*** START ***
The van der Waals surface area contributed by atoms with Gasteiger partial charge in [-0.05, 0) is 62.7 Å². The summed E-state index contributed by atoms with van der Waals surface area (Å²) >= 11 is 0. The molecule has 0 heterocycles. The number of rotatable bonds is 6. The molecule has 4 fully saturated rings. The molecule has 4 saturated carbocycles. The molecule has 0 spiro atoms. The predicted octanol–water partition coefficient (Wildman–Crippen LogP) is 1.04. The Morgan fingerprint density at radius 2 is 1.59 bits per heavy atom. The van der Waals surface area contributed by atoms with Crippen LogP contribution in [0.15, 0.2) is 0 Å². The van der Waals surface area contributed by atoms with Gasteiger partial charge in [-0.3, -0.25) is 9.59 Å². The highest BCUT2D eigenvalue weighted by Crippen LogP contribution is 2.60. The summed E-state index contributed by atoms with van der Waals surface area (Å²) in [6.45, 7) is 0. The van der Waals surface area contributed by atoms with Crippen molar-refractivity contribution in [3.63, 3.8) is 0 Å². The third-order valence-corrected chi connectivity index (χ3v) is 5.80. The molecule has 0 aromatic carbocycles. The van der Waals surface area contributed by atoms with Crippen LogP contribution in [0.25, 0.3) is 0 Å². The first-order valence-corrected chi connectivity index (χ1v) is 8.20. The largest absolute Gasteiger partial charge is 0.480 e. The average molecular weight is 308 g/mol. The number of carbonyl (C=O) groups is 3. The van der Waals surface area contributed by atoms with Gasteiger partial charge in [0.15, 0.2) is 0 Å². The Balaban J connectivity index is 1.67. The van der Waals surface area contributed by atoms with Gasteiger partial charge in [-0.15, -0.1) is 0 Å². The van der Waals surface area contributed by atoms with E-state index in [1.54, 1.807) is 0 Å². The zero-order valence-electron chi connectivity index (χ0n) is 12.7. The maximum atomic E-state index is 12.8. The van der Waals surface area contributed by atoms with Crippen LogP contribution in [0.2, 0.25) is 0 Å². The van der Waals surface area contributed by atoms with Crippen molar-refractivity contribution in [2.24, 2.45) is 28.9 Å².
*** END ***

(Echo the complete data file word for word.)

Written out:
The van der Waals surface area contributed by atoms with Gasteiger partial charge in [-0.05, 0) is 62.7 Å². The summed E-state index contributed by atoms with van der Waals surface area (Å²) >= 11 is 0. The molecule has 0 heterocycles. The number of rotatable bonds is 6. The molecule has 4 fully saturated rings. The molecule has 4 saturated carbocycles. The molecule has 0 spiro atoms. The predicted octanol–water partition coefficient (Wildman–Crippen LogP) is 1.04. The Morgan fingerprint density at radius 2 is 1.59 bits per heavy atom. The van der Waals surface area contributed by atoms with Crippen LogP contribution in [0.15, 0.2) is 0 Å². The van der Waals surface area contributed by atoms with Gasteiger partial charge in [-0.3, -0.25) is 9.59 Å². The highest BCUT2D eigenvalue weighted by Crippen LogP contribution is 2.60. The summed E-state index contributed by atoms with van der Waals surface area (Å²) in [6.45, 7) is 0. The van der Waals surface area contributed by atoms with Crippen molar-refractivity contribution in [3.63, 3.8) is 0 Å². The third-order valence-corrected chi connectivity index (χ3v) is 5.80. The molecule has 0 aromatic carbocycles. The van der Waals surface area contributed by atoms with Crippen LogP contribution in [0.25, 0.3) is 0 Å². The first-order valence-corrected chi connectivity index (χ1v) is 8.20. The largest absolute Gasteiger partial charge is 0.480 e. The average molecular weight is 308 g/mol. The number of carbonyl (C=O) groups is 3. The van der Waals surface area contributed by atoms with Gasteiger partial charge in [0.15, 0.2) is 0 Å². The Balaban J connectivity index is 1.67. The van der Waals surface area contributed by atoms with Gasteiger partial charge in [-0.15, -0.1) is 0 Å². The van der Waals surface area contributed by atoms with E-state index in [1.54, 1.807) is 0 Å². The zero-order valence-electron chi connectivity index (χ0n) is 12.7. The maximum atomic E-state index is 12.8. The van der Waals surface area contributed by atoms with Crippen LogP contribution in [0.2, 0.25) is 0 Å². The van der Waals surface area contributed by atoms with Crippen molar-refractivity contribution in [2.24, 2.45) is 28.9 Å².